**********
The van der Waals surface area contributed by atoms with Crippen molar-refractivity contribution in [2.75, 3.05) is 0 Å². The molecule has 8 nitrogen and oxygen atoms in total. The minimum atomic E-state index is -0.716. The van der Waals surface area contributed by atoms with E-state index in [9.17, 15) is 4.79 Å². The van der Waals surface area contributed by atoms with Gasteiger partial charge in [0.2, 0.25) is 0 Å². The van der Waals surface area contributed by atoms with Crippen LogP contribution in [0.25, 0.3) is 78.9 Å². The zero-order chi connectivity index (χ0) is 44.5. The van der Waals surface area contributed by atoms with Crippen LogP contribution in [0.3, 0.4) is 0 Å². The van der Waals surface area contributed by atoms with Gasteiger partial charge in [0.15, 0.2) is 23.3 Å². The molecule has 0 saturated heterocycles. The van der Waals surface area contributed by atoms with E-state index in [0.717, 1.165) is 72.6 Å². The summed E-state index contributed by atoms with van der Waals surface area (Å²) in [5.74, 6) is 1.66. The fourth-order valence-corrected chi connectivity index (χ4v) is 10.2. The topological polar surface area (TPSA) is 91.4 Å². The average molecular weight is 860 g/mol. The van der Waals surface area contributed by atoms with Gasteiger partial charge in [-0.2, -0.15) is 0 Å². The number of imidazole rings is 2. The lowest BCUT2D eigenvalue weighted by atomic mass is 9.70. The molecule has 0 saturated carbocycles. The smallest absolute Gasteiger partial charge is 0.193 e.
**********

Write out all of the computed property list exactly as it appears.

The van der Waals surface area contributed by atoms with Crippen molar-refractivity contribution in [2.75, 3.05) is 0 Å². The molecule has 8 nitrogen and oxygen atoms in total. The minimum atomic E-state index is -0.716. The van der Waals surface area contributed by atoms with E-state index in [9.17, 15) is 4.79 Å². The van der Waals surface area contributed by atoms with Gasteiger partial charge in [0.2, 0.25) is 0 Å². The van der Waals surface area contributed by atoms with Crippen LogP contribution in [0.25, 0.3) is 78.9 Å². The zero-order chi connectivity index (χ0) is 44.5. The van der Waals surface area contributed by atoms with Crippen LogP contribution in [0.3, 0.4) is 0 Å². The van der Waals surface area contributed by atoms with Gasteiger partial charge in [0.15, 0.2) is 23.3 Å². The molecule has 0 saturated heterocycles. The van der Waals surface area contributed by atoms with E-state index in [0.717, 1.165) is 72.6 Å². The summed E-state index contributed by atoms with van der Waals surface area (Å²) in [5.74, 6) is 1.66. The fourth-order valence-corrected chi connectivity index (χ4v) is 10.2. The topological polar surface area (TPSA) is 91.4 Å². The average molecular weight is 860 g/mol. The van der Waals surface area contributed by atoms with Gasteiger partial charge in [-0.2, -0.15) is 0 Å². The number of imidazole rings is 2. The lowest BCUT2D eigenvalue weighted by atomic mass is 9.70. The molecule has 0 saturated carbocycles. The smallest absolute Gasteiger partial charge is 0.193 e.